African Real Estate Markets Push Through Transparency Reforms

African Real Estate Markets Push Through Transparency Reforms 
Sub-Saharan Africa Tops Global Index in CRE Transparency Improvement 
-- 06/19/14 --  Where transparency broadens, real estate capital
flows and market change follows. This trend has finally made its way
to one of the "final frontiers" of commercial real estate:
Sub-Saharan Africa (SSA), which has claimed five of the global top 10
spots for greatest improvements in real estate market transparency:
Kenya, Ghana, Nigeria, Zambia and Mauritius. With an influx of
corporate occupiers, the region's top-rising economies are moving to
encourage more global real estate interest.  
Across the globe, key drivers of transparency improvement include: 

--  Governments' recognition that poor transparency affects investment and
    quality of life
--  Media spotlight on corruption, scandals and building accidents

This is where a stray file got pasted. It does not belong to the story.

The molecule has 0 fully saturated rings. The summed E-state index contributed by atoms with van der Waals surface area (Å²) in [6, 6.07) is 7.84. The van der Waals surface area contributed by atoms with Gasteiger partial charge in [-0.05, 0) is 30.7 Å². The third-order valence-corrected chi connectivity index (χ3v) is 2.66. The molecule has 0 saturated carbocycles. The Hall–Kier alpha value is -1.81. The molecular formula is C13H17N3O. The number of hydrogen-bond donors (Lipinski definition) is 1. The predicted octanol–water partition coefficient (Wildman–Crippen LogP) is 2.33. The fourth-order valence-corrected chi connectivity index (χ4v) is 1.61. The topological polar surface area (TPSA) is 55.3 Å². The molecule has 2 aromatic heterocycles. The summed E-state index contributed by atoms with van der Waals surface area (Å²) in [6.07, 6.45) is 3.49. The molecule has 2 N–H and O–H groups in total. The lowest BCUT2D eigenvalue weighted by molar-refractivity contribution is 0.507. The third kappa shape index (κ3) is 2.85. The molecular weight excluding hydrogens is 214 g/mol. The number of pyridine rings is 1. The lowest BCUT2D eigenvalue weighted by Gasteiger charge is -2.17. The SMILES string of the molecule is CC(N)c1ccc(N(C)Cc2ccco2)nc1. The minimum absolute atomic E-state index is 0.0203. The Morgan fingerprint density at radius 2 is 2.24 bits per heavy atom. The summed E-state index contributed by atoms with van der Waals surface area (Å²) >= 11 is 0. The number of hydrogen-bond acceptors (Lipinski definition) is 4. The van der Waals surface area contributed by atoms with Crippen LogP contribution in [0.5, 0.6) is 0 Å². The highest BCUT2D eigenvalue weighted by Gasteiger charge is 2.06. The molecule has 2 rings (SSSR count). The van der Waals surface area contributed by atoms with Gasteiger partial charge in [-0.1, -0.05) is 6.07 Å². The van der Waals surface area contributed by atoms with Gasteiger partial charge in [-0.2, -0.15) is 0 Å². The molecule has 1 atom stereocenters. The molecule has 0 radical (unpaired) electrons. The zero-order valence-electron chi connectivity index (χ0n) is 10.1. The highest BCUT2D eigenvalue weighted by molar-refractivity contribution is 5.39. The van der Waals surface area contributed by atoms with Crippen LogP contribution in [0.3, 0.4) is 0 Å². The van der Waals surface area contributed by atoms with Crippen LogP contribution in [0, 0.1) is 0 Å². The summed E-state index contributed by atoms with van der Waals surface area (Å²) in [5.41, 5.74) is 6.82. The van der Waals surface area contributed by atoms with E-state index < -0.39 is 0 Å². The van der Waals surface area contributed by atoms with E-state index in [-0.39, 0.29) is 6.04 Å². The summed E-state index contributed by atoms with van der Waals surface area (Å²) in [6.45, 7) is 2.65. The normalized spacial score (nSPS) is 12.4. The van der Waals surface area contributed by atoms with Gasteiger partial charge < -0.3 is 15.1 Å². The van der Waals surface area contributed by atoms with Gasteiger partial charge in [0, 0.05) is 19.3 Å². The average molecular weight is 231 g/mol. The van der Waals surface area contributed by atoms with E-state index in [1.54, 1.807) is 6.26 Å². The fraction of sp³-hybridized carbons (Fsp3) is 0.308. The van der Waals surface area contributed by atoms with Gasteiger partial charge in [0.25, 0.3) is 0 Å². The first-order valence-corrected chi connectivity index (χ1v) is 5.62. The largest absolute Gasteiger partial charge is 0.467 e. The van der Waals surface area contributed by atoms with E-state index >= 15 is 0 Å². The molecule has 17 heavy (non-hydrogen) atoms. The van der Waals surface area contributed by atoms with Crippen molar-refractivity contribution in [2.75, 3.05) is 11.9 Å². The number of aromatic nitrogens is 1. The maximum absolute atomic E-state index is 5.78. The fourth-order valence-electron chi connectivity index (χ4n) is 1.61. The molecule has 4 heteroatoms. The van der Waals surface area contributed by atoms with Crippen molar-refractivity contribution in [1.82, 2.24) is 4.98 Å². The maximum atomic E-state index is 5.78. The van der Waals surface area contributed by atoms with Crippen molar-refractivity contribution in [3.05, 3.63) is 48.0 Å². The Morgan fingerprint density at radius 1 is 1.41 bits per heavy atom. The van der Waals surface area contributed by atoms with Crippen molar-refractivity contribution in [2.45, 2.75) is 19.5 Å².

--  A rise in cross-border investments fuelled by more robust real estate
--  Millennials' expectations, pushing "Open Data" and sustainability
    practices up the agenda

According to the 2014 release of JLL and LaSalle Investment
Management's bi-annual Global Real Estate Transparency report, SSA
countries are in the very early stages of building and reforming
their commercial real estate industry infrastructure; their responses
to outside interest, however, mirrors top improvers from previous
surveys, such as the MIST (Mexico, Indonesia, South Korea and Turkey)
countries, which dominated the 2012 Global Top 10, and BRICs (Brazil,
Russia, India and China) in 2010.  
"The top improvers in each cycle generally correlate with a surge in
foreign direct investment, as investors push through transparency
reforms and because governments quickly realize that poor
transparency will deter continued inward investment," said Jeremy
Kelly, Director, JLL Global Research. "Kenya is a great example. It
saw a spike in FDI projects in the last year, and not coincidentally,
it made the greatest leap in real estate industry transparency this
Kenya has initiated a number of real estate industry infrastructure
improvements, including land record digitization, enhanced property
market research and analysis, and the introduction of a REIT
framework for the country. These measures propelled Kenya to 55th
place in the Transparency Index from 67th in 2012. 
The cross-border catalyst